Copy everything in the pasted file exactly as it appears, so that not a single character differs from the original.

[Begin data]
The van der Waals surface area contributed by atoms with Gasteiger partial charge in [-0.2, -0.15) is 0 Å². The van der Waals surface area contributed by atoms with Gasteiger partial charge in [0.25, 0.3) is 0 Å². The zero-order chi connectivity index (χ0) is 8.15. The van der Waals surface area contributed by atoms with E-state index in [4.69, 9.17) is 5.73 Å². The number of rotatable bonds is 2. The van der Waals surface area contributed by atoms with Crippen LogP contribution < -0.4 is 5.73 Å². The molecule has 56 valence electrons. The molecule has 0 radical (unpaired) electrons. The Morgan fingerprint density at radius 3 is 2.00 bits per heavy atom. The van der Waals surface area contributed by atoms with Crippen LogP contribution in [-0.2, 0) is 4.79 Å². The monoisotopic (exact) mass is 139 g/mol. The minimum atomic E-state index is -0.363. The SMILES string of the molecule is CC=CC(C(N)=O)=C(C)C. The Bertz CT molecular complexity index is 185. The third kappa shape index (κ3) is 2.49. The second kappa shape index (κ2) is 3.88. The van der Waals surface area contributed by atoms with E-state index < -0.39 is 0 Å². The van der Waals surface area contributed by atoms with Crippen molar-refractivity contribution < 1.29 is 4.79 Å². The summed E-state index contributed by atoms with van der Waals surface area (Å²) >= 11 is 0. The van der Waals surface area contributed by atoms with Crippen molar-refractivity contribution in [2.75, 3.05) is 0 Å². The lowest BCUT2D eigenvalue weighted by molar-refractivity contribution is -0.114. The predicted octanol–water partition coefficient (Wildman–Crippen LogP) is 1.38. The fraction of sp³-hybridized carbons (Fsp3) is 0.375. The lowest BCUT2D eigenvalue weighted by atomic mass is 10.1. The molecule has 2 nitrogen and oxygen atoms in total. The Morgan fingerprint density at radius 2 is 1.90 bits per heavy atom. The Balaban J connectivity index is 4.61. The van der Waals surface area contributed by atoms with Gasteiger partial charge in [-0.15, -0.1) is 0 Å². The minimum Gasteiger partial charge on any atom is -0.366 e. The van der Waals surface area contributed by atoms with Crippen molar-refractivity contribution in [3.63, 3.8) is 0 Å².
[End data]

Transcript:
The van der Waals surface area contributed by atoms with Gasteiger partial charge in [-0.2, -0.15) is 0 Å². The van der Waals surface area contributed by atoms with Gasteiger partial charge in [0.25, 0.3) is 0 Å². The zero-order chi connectivity index (χ0) is 8.15. The van der Waals surface area contributed by atoms with E-state index in [4.69, 9.17) is 5.73 Å². The number of rotatable bonds is 2. The van der Waals surface area contributed by atoms with Crippen LogP contribution < -0.4 is 5.73 Å². The molecule has 56 valence electrons. The molecule has 0 radical (unpaired) electrons. The Morgan fingerprint density at radius 3 is 2.00 bits per heavy atom. The van der Waals surface area contributed by atoms with Crippen LogP contribution in [-0.2, 0) is 4.79 Å². The monoisotopic (exact) mass is 139 g/mol. The minimum atomic E-state index is -0.363. The SMILES string of the molecule is CC=CC(C(N)=O)=C(C)C. The Bertz CT molecular complexity index is 185. The third kappa shape index (κ3) is 2.49. The second kappa shape index (κ2) is 3.88. The van der Waals surface area contributed by atoms with E-state index < -0.39 is 0 Å². The van der Waals surface area contributed by atoms with Crippen molar-refractivity contribution < 1.29 is 4.79 Å². The summed E-state index contributed by atoms with van der Waals surface area (Å²) >= 11 is 0. The van der Waals surface area contributed by atoms with Crippen molar-refractivity contribution in [2.75, 3.05) is 0 Å². The lowest BCUT2D eigenvalue weighted by molar-refractivity contribution is -0.114. The predicted octanol–water partition coefficient (Wildman–Crippen LogP) is 1.38. The fraction of sp³-hybridized carbons (Fsp3) is 0.375. The lowest BCUT2D eigenvalue weighted by atomic mass is 10.1. The molecule has 2 nitrogen and oxygen atoms in total. The Morgan fingerprint density at radius 2 is 1.90 bits per heavy atom. The Balaban J connectivity index is 4.61. The van der Waals surface area contributed by atoms with Gasteiger partial charge in [-0.15, -0.1) is 0 Å². The minimum Gasteiger partial charge on any atom is -0.366 e. The van der Waals surface area contributed by atoms with Crippen molar-refractivity contribution in [3.63, 3.8) is 0 Å².